Even if I can afford to pay for the cost of my kids’ college education, should I pay for all of it? No. Having them pay for at least part of education expenses better prepares them for later life.
As my kids grow, I know that they should go to college. We promise to do whatever it takes to make sure they get as much quality education as possible. Unemployment statistics clearly show that the job market is heavily skewed in favor of those with a diploma. College is important in the long run both in terms of happiness and future income.
An article in the Denver Post’s Ask Amy column focused on a young woman’s disappointment that her family couldn’t afford to send her to a dream college. She attends a state college that costs more than $26,000 a year. Her mother is sad that she can’t do more even though she had saved money since her daughter’s birth to send her to school without getting crushed under a mountain of debt.
Amy responded, “Your daughter needs to learn a lesson tougher than any course she will take in college; that she is responsible for her own success and happiness, now and beyond.”
As Wall Street Journal columnist Sue Shellenbarger wrote, “Do student loans teach responsibility or foster a lifelong over-reliance on debt? Are parents who pay their kid’s way through college modeling self-sufficiency or martyrdom? Does requiring a student to get a job during the academic year instill work ethic or workaholism?”
Eileen Gallo, a psychotherapist, along with her husband, Jon Gallo, co-authored two books that address this question. At a workshop, one of the attendees raised the issue of students graduating from college or graduate school owing thousands of dollars in loans. Should parents pay for their children’s college education or tell them to get student loans?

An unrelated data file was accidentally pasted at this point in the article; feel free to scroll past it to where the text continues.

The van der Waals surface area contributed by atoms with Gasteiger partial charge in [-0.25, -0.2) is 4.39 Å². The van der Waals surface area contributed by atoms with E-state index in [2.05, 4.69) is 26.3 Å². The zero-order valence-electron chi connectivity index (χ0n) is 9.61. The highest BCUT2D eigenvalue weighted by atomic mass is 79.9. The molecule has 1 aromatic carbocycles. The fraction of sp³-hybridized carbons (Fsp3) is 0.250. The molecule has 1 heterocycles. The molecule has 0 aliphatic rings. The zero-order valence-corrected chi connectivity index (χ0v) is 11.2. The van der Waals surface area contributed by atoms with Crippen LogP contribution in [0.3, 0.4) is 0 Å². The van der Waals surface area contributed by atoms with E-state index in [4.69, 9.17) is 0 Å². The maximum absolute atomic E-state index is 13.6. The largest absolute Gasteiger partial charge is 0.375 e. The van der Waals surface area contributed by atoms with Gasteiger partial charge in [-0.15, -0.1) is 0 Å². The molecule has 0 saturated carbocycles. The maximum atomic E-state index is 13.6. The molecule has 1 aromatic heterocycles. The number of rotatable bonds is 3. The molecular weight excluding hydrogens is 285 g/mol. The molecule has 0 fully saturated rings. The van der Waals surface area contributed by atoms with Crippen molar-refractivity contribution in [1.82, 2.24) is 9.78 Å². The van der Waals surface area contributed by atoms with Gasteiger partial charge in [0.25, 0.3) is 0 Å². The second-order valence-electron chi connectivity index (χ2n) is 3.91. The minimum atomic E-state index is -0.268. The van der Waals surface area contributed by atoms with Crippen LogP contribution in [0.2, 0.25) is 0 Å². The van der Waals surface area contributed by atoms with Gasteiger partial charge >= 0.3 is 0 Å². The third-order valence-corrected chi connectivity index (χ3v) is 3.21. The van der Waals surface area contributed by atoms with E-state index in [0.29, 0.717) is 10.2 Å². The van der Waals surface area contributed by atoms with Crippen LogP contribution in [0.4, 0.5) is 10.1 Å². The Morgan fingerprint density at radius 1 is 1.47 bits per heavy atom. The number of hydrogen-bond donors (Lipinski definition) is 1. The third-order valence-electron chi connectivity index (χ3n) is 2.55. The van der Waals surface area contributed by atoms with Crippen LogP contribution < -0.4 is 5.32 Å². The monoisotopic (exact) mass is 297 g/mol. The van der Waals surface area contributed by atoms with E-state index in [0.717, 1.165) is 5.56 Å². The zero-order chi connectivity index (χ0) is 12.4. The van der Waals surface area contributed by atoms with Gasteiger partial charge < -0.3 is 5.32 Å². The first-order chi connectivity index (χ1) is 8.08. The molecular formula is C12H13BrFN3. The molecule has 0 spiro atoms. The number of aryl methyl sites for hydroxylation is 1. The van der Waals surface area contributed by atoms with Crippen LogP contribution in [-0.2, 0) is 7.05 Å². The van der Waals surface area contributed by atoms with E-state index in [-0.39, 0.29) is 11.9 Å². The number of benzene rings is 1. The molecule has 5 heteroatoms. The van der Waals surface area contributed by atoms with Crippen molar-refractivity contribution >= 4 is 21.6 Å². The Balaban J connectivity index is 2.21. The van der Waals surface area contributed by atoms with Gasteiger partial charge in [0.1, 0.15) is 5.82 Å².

“In a vacuum, the issues surrounding how parents choose to finance their children’s education would seem to be entirely financial in nature,” Ms. Gallo responded. “In reality, the choices are modeling values, and sending important messages to college-age children.”
As parents of three adult children, the Gallos have strong feelings in this area, but those feelings evolved, from originally believing parents should pay 100% of their children’s undergraduate college expenses to having the kids pay some of it.
“The problem isn’t giving children money for college, it’s failing to involve them in the money process. College-age children who are involved in the economics of their education and pay part – even a small percentage – of their college expenses are less likely to develop a sense of entitlement, and (more likely to) learn valuable life lessons that help them cope with adult life,” she says.
I can’t agree more. I worked multiple jobs in college to pay my expenses because my parents could not afford to support me. I suspect they also thought balancing work, school and personal schedules was part of growing up, and that I would place a higher value my education because I paid most of my own way.
Many families have no alternative but to rely on student loans, part-time college jobs and student and parental savings. What about those who can afford to pay for college? Does paying the bill really produce entitled children?
Gallo’s advice is to meet periodically with your adult child to establish a clear understanding – preferably in writing – of the economic arrangement. Some of the issues that you should cover include:
- Do the parents require a minimum grade point average?
- What is the student’s financial contribution to his education and how shall the student earn money? They strongly recommend the student work part-time, but no longer than 15 hours per week and full-time in the summer.
Be aware of the lessons and values that parental decisions send to the college-age child. What message are you sending?